The museum has a fine collection of furniture from the 18th century, with special emphasis on three groups: furniture by David Roentgen, French furniture, and English furniture.
David Roentgen’s furniture, made in the family workshop in Neuwied, was acquired during his lifetime for enormous sums by the princes and kings of Europe. The pieces are finely crafted both inside and out, and in many cases are furnished with ingenious technical devices and surprising hidden compartments – a distinctive feature of David Roentgen’s work.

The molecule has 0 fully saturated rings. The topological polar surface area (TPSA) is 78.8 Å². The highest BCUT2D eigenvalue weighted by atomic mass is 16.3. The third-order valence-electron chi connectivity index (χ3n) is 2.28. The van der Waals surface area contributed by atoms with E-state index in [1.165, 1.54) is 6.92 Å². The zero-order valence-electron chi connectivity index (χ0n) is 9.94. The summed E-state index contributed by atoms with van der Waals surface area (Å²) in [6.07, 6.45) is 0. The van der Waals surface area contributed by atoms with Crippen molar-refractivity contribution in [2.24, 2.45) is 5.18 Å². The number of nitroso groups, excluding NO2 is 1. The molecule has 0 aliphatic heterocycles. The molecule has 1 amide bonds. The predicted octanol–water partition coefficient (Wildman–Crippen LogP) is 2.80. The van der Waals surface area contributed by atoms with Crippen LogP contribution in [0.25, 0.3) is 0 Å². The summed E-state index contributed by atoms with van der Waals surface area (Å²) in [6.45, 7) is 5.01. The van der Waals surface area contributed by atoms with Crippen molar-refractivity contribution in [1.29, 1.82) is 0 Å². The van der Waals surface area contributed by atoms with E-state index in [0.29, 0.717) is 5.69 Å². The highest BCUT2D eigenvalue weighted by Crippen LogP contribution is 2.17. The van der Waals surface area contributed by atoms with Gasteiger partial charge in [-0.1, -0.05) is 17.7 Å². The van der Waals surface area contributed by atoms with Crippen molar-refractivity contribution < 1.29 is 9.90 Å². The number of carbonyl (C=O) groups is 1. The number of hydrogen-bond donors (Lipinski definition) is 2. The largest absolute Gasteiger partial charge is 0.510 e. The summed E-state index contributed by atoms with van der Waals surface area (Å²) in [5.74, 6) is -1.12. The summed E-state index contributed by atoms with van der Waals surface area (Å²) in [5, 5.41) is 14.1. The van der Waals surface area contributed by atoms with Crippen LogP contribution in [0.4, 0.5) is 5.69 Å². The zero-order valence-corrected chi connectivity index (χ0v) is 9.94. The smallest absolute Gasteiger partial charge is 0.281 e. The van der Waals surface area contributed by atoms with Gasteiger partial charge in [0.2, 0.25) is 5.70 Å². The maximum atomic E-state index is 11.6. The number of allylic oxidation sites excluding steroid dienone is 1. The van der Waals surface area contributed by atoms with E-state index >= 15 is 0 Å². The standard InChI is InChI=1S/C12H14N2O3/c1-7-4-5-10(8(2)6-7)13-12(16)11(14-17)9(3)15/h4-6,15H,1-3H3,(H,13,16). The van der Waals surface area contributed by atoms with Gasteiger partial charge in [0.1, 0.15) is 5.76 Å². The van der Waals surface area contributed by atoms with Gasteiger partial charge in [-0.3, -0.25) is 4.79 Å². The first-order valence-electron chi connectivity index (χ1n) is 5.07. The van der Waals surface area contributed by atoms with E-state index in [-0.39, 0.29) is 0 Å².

The fairly simple Louis Seize style prevailed in France in the decades before the revolution. Parisian cabinetmakers such as Adam Weisweiler and Jean-Henri Riesener created pieces whose fine woods, lacquer panels, and quite simple, gilded fittings had a look of restrained luxury.
In the course of the 18th century, masterfully executed woodcarving quickly became a distinctive feature of English furniture. Chippendale lent his name to an entire style thanks to The Gentleman and Cabinet-maker’s Director (1754), whose illustrations of furniture were to provide the models for work by innumerable English cabinetmakers, preferably using mahogany. Toward the end of the century, furniture and decorative art took on a lighter and more classicizing look, influenced by the work of e.g. the cabinetmaker George Hepplewhite and the architect Robert Adam.